Last Updated on 22nd September 2019
Anais Mitchell’s musical Hadestown is now playing at Broadway’s Walter Kerr Theatre. Hadestown tickets are now on sale.
Welcome to Hadestown, where a song can change your fate. This acclaimed new musical by celebrated singer-songwriter Anaïs Mitchell and innovative director Rachel Chavkin (Natasha, Pierre & The Great Comet of 1812) is a love story for today… and always.
Hadestown intertwines two mythic tales — that of young dreamers Orpheus and Eurydice, and that of King Hades and his wife Persephone — as it invites you on a hell-raising journey to the underworld and back. Mitchell’s beguiling melodies and Chavkin’s poetic imagination pit industry against nature, doubt against faith, and fear against love. Performed by a vibrant ensemble of actors, dancers and singers, Hadestown is a haunting and hopeful theatrical experience that grabs you and never lets go.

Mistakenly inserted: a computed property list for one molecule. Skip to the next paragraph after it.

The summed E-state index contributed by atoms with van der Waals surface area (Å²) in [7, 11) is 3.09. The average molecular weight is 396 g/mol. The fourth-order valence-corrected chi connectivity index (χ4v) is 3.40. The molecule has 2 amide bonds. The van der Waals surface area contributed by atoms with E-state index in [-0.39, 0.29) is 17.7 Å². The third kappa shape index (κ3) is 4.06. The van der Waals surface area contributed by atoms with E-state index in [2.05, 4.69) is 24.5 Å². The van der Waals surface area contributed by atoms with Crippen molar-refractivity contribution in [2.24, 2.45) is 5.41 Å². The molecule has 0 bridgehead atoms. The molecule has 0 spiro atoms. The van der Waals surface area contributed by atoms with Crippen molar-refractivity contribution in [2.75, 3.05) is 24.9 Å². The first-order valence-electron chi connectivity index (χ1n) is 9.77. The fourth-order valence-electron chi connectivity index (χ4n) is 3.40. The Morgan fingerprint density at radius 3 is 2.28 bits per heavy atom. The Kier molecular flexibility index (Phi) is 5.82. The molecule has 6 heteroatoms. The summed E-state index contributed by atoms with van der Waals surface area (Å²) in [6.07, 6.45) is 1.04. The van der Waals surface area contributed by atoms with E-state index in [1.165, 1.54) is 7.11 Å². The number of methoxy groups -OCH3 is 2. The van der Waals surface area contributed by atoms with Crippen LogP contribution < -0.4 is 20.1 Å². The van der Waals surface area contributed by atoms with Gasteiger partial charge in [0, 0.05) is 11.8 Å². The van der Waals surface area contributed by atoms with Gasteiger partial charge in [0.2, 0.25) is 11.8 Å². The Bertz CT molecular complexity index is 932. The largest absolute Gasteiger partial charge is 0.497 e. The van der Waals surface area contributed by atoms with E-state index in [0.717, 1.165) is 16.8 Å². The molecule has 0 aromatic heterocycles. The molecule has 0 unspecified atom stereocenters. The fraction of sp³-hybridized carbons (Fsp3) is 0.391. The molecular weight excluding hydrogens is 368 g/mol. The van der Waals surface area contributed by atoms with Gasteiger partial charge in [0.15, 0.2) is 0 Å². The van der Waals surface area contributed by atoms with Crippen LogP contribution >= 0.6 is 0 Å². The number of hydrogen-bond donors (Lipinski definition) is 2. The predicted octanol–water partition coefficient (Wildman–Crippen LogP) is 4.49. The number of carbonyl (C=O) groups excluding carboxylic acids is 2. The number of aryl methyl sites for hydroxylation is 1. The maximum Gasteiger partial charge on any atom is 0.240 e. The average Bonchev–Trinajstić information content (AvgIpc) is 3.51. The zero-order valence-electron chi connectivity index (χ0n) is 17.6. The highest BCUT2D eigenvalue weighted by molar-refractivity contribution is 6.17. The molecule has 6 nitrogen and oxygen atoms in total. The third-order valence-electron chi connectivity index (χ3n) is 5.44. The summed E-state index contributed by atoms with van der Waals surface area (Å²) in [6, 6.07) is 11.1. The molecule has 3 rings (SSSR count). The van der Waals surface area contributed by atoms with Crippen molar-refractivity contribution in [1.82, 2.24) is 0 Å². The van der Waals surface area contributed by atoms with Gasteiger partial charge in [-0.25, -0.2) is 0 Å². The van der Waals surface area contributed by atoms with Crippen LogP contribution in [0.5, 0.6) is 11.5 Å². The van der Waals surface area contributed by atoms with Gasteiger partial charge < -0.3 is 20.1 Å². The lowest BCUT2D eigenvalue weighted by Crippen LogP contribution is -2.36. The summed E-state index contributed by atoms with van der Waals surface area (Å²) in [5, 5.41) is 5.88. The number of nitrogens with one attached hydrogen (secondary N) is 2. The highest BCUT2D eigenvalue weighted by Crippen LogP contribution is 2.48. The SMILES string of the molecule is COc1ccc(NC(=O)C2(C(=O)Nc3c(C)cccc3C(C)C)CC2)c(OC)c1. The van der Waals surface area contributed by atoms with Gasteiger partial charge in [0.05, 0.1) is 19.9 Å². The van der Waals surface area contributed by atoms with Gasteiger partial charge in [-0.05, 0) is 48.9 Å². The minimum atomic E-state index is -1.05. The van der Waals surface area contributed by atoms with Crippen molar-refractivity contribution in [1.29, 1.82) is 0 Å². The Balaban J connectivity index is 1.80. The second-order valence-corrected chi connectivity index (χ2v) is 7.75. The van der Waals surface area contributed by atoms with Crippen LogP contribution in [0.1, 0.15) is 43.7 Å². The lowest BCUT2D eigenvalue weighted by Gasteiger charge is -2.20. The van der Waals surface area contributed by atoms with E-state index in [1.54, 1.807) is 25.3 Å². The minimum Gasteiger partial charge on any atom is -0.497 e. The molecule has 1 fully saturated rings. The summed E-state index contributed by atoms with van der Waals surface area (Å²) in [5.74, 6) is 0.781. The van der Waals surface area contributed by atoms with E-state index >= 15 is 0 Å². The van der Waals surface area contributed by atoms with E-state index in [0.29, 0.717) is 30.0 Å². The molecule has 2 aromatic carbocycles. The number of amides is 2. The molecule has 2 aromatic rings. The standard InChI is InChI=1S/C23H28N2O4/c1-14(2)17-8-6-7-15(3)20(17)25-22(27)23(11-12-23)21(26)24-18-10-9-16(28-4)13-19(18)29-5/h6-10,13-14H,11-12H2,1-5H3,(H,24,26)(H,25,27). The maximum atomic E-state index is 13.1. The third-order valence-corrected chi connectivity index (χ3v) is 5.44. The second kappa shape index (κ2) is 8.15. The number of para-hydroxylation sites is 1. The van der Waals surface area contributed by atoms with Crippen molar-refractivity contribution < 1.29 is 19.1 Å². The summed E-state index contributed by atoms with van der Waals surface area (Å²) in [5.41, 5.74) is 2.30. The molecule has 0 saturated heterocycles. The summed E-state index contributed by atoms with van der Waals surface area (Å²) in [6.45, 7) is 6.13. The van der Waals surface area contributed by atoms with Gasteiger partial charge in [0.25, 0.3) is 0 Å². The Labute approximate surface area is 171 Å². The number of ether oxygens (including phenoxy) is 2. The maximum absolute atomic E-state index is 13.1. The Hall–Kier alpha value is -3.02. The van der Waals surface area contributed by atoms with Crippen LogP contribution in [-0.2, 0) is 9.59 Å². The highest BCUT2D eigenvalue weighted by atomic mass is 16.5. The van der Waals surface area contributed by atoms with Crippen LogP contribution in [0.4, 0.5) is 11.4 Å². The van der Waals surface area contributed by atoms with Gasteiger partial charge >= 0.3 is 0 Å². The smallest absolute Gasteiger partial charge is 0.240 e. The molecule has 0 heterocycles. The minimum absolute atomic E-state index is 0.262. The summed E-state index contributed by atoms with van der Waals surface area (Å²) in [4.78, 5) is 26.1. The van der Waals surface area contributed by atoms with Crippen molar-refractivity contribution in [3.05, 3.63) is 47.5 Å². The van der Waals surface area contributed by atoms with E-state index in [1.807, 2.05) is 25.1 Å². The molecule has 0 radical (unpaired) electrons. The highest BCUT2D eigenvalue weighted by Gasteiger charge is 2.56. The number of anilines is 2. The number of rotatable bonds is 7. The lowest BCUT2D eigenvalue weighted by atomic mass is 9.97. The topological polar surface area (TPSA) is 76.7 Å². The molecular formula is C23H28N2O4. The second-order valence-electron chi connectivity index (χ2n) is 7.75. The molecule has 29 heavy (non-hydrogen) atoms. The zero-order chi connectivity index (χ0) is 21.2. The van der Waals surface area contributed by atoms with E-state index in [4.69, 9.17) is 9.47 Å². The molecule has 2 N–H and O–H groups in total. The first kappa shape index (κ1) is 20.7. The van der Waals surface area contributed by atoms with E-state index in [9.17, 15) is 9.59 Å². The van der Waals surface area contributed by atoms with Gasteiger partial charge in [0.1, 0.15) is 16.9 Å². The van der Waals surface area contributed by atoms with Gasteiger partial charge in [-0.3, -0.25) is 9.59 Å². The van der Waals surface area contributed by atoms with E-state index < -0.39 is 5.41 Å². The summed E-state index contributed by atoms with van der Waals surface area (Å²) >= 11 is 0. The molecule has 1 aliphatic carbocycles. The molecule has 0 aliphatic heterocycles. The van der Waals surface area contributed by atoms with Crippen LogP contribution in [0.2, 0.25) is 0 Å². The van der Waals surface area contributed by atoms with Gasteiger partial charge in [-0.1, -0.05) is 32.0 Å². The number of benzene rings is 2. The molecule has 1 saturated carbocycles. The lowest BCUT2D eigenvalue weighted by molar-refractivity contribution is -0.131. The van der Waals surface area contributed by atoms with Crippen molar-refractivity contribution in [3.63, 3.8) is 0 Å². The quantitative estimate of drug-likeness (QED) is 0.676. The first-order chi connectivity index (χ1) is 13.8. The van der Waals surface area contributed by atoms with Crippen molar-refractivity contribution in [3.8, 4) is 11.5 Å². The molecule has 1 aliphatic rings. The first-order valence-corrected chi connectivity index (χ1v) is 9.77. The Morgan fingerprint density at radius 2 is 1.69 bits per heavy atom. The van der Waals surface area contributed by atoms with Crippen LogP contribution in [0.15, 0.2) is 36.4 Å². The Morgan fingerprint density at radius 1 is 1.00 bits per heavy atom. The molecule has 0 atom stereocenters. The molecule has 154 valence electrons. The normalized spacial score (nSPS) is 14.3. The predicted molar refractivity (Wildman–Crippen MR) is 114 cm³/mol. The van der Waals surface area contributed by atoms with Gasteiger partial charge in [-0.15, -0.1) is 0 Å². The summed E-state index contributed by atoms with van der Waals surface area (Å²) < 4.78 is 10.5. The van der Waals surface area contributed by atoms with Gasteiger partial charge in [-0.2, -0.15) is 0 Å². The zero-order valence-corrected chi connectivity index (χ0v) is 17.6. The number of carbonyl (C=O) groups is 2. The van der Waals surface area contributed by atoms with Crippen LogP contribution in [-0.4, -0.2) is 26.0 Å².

The cast of Hadestown Broadway includes Reeve Carney, Eva Noblezada, Amber Gray, Patrick Page, Andre De Shields, Jewelle Blackman, Kay Trinidad and Yvette Gonzalez-Nacer.
HADESTOWN – WHAT THE CRITICS SAID
The gods, or more likely Ms. Chavkin and her creative team, have saved “Hadestown” on its way uptown – via Edmonton and London – by turning it into something very much warmer, if not yet ideally warm. The story is clearer, the songs express that story more directly and the larger themes arise from it naturally rather than demanding immediate attention like overeager undergraduates.
Ben Brantley, New York Times.
Here’s my advice: Go to hell. And by hell, of course, I mean Hadestown, Anaïs Mitchell’s fizzy, moody, thrilling new Broadway musical. Ostensibly, at least, the show is a modern retelling of the ancient Greek myth of Orpheus and Eurydice: Boy meets girl, boy loses girl, boy goes to the land of the dead in hopes of retrieving girl, boy loses girl again. “It’s an old song,” sings our narrator, the messenger god Hermes (André De Shields, a master of arch razzle-dazzle). “And we’re gonna sing it again.” But it’s the newness of Mitchell’s musical account-and Rachel Chavkin’s gracefully dynamic staging-that bring this old story to quivering life.
Adam Feldman, Time Out.